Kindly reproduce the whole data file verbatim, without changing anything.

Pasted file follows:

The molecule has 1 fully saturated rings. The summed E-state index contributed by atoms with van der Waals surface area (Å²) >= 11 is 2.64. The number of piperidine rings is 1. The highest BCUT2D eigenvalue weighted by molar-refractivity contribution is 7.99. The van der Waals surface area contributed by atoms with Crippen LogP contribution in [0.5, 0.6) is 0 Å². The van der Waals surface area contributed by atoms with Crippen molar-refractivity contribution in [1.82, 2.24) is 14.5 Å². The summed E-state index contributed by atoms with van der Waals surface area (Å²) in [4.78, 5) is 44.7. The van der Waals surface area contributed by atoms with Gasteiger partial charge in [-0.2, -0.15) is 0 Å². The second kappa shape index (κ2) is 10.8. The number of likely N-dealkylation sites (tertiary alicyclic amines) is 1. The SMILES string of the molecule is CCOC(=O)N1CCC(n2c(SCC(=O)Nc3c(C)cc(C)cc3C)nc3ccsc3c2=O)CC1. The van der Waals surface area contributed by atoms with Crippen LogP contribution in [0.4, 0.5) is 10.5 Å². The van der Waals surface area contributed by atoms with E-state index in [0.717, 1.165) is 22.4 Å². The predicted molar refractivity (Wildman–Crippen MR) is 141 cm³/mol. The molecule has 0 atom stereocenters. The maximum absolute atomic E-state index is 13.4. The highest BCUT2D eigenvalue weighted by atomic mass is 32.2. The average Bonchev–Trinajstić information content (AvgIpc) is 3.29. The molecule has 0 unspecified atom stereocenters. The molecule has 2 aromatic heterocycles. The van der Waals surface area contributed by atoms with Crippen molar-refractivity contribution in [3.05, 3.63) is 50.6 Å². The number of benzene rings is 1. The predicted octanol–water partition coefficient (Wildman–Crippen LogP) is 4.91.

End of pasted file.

The molecule has 1 fully saturated rings. The summed E-state index contributed by atoms with van der Waals surface area (Å²) >= 11 is 2.64. The number of piperidine rings is 1. The highest BCUT2D eigenvalue weighted by molar-refractivity contribution is 7.99. The van der Waals surface area contributed by atoms with Crippen LogP contribution in [0.5, 0.6) is 0 Å². The van der Waals surface area contributed by atoms with Crippen molar-refractivity contribution in [1.82, 2.24) is 14.5 Å². The summed E-state index contributed by atoms with van der Waals surface area (Å²) in [4.78, 5) is 44.7. The van der Waals surface area contributed by atoms with Gasteiger partial charge in [-0.2, -0.15) is 0 Å². The second kappa shape index (κ2) is 10.8. The number of likely N-dealkylation sites (tertiary alicyclic amines) is 1. The SMILES string of the molecule is CCOC(=O)N1CCC(n2c(SCC(=O)Nc3c(C)cc(C)cc3C)nc3ccsc3c2=O)CC1. The van der Waals surface area contributed by atoms with Crippen LogP contribution in [0.4, 0.5) is 10.5 Å². The van der Waals surface area contributed by atoms with E-state index in [0.717, 1.165) is 22.4 Å². The predicted molar refractivity (Wildman–Crippen MR) is 141 cm³/mol. The molecule has 0 atom stereocenters. The maximum absolute atomic E-state index is 13.4. The highest BCUT2D eigenvalue weighted by atomic mass is 32.2. The average Bonchev–Trinajstić information content (AvgIpc) is 3.29. The molecule has 0 unspecified atom stereocenters. The molecule has 2 aromatic heterocycles. The van der Waals surface area contributed by atoms with Crippen molar-refractivity contribution in [3.05, 3.63) is 50.6 Å². The number of benzene rings is 1. The predicted octanol–water partition coefficient (Wildman–Crippen LogP) is 4.91.